I think that's an interesting point. I suppose that one could fault both Saruman and Denethor (as above). I see Saruman as being driven Shakespearean trgedy like (?) by his character flaw - he's over-confident, narcissitic and over-reliant on his charisma. Gosh - it's almost as if the video I linked to in my OP was kinda relevant to this discussion....Wink

What does this have to do about Aragorn and leadership?

...which we've been discussing at least some of the time on this thread. Certainly Aragron has that 'midas touch' (as in 'things work out for him'). At a simple level his gamble to try the palantir pays off because that's the plot Tolkien has chosen (one of Omnigeek's points earlier). But (as per CuriousG in reply to Omnigeek) the story's going to be rubbish if Tolkien just lets any old thing work - he has to come up with something that makes Aragorn's success credible. I think Tolkien succeeds (see my analysis above).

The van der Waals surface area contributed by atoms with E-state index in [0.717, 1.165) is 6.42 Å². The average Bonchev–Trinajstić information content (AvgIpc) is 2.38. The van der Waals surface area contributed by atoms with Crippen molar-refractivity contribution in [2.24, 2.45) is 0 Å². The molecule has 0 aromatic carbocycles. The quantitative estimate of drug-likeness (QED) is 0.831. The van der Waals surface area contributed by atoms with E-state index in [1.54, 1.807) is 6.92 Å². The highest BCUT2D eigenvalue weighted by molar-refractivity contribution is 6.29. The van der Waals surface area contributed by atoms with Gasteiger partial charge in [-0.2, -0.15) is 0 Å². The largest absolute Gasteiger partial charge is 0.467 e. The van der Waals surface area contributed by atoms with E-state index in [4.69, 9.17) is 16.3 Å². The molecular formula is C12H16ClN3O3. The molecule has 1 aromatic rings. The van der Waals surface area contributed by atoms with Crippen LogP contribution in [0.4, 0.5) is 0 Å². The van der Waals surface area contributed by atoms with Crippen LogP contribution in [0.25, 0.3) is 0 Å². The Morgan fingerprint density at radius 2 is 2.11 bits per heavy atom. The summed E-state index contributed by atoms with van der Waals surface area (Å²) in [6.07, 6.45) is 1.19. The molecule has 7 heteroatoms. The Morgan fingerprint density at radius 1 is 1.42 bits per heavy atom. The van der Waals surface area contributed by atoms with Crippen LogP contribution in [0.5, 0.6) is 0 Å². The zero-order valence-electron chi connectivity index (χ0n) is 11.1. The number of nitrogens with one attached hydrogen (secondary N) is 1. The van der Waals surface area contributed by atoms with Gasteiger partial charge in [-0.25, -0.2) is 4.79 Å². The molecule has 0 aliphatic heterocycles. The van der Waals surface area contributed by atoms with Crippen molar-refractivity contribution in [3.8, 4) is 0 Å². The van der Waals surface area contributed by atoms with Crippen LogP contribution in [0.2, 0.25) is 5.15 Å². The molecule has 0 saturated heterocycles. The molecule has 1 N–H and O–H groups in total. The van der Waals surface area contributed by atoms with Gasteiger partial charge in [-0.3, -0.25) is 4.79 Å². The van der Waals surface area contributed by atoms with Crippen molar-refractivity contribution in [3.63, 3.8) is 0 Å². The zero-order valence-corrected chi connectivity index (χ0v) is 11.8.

We've earlier had a discussion about whether fate, or some such similar thing, is on Aragorn's side. That would be a sort of in-world author (Eru or the Valar, perhaps) helping Aragorn out. That's possible, but that subthread ended up in a gumtree about thought experiments. So maybe Aragorn makes the right choice and is assisted - I don't see how we could tell definitively (or need to do so).

What do we think about Aragorn's confidence (one of the things suggested in the OP was that good leaders were not over-confident)? Well of course, Aragorn pulls it off, so we end up deciding that he'd judged his abilities correctly. I like the way that it's set up - when Gimli gasps that Aragorn has dared look in 'that accursed stone of wizardry' he's giving my first-time reader reaction. I suspect this is what Tolkien intended. Later, I become convinced that, far from taking an insane risk, Aragorn has correctly judged a calculated risk.